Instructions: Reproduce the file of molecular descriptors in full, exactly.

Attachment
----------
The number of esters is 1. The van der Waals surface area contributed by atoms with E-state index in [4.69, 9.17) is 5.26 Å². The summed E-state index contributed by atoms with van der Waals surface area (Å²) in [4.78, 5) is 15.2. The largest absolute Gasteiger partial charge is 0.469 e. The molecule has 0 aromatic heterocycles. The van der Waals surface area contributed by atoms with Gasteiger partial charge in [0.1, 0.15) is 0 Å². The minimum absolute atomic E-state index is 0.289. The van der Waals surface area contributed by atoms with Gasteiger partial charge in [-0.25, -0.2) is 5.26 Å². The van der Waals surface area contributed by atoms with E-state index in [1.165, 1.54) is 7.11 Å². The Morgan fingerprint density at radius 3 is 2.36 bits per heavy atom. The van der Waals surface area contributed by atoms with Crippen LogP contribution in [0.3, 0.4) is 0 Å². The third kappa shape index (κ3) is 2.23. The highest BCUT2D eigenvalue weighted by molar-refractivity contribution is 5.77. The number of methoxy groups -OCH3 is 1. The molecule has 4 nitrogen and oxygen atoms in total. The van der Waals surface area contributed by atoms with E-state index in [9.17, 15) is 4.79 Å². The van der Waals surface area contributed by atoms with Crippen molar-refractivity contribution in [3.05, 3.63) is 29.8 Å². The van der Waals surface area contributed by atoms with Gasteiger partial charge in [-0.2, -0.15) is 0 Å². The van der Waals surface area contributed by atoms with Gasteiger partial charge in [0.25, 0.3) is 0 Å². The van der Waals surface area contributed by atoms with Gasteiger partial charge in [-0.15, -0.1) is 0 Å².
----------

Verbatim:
The number of esters is 1. The van der Waals surface area contributed by atoms with E-state index in [4.69, 9.17) is 5.26 Å². The summed E-state index contributed by atoms with van der Waals surface area (Å²) in [4.78, 5) is 15.2. The largest absolute Gasteiger partial charge is 0.469 e. The molecule has 0 aromatic heterocycles. The van der Waals surface area contributed by atoms with Gasteiger partial charge in [0.1, 0.15) is 0 Å². The minimum absolute atomic E-state index is 0.289. The van der Waals surface area contributed by atoms with Gasteiger partial charge in [-0.25, -0.2) is 5.26 Å². The van der Waals surface area contributed by atoms with E-state index in [1.165, 1.54) is 7.11 Å². The Morgan fingerprint density at radius 3 is 2.36 bits per heavy atom. The van der Waals surface area contributed by atoms with Crippen LogP contribution in [0.3, 0.4) is 0 Å². The third kappa shape index (κ3) is 2.23. The highest BCUT2D eigenvalue weighted by molar-refractivity contribution is 5.77. The number of methoxy groups -OCH3 is 1. The molecule has 4 nitrogen and oxygen atoms in total. The van der Waals surface area contributed by atoms with E-state index in [9.17, 15) is 4.79 Å². The van der Waals surface area contributed by atoms with Crippen molar-refractivity contribution in [3.05, 3.63) is 29.8 Å². The van der Waals surface area contributed by atoms with Gasteiger partial charge in [-0.2, -0.15) is 0 Å². The van der Waals surface area contributed by atoms with Gasteiger partial charge in [0.25, 0.3) is 0 Å². The van der Waals surface area contributed by atoms with Gasteiger partial charge in [-0.15, -0.1) is 0 Å².